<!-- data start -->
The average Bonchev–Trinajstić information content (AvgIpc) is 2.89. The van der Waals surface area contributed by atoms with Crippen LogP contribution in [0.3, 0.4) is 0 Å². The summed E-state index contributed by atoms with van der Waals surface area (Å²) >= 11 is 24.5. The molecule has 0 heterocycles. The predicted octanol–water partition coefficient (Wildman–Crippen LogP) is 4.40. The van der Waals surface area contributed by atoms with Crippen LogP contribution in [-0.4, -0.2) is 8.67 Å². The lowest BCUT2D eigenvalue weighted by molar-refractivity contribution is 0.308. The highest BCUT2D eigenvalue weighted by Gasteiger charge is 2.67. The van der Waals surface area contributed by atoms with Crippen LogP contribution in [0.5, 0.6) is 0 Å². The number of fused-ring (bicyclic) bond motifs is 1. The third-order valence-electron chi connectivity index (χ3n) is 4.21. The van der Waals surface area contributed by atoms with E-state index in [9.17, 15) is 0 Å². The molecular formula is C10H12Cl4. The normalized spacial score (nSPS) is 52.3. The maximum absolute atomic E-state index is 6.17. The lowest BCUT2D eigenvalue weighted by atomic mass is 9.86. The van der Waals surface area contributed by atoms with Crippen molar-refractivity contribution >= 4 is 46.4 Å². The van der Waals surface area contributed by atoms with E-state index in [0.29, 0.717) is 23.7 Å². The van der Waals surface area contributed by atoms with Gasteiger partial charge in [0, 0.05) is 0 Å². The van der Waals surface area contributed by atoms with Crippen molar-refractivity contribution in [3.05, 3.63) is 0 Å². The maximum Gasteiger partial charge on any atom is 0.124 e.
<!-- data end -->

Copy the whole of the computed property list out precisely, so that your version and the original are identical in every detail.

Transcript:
The average Bonchev–Trinajstić information content (AvgIpc) is 2.89. The van der Waals surface area contributed by atoms with Crippen LogP contribution in [0.3, 0.4) is 0 Å². The summed E-state index contributed by atoms with van der Waals surface area (Å²) >= 11 is 24.5. The molecule has 0 heterocycles. The predicted octanol–water partition coefficient (Wildman–Crippen LogP) is 4.40. The van der Waals surface area contributed by atoms with Crippen LogP contribution in [-0.4, -0.2) is 8.67 Å². The lowest BCUT2D eigenvalue weighted by molar-refractivity contribution is 0.308. The highest BCUT2D eigenvalue weighted by Gasteiger charge is 2.67. The van der Waals surface area contributed by atoms with Crippen LogP contribution in [0.5, 0.6) is 0 Å². The number of fused-ring (bicyclic) bond motifs is 1. The third-order valence-electron chi connectivity index (χ3n) is 4.21. The van der Waals surface area contributed by atoms with E-state index in [9.17, 15) is 0 Å². The molecular formula is C10H12Cl4. The normalized spacial score (nSPS) is 52.3. The maximum absolute atomic E-state index is 6.17. The lowest BCUT2D eigenvalue weighted by atomic mass is 9.86. The van der Waals surface area contributed by atoms with Crippen molar-refractivity contribution >= 4 is 46.4 Å². The van der Waals surface area contributed by atoms with E-state index in [0.29, 0.717) is 23.7 Å². The van der Waals surface area contributed by atoms with Gasteiger partial charge in [0, 0.05) is 0 Å². The van der Waals surface area contributed by atoms with Crippen molar-refractivity contribution in [3.05, 3.63) is 0 Å². The maximum Gasteiger partial charge on any atom is 0.124 e.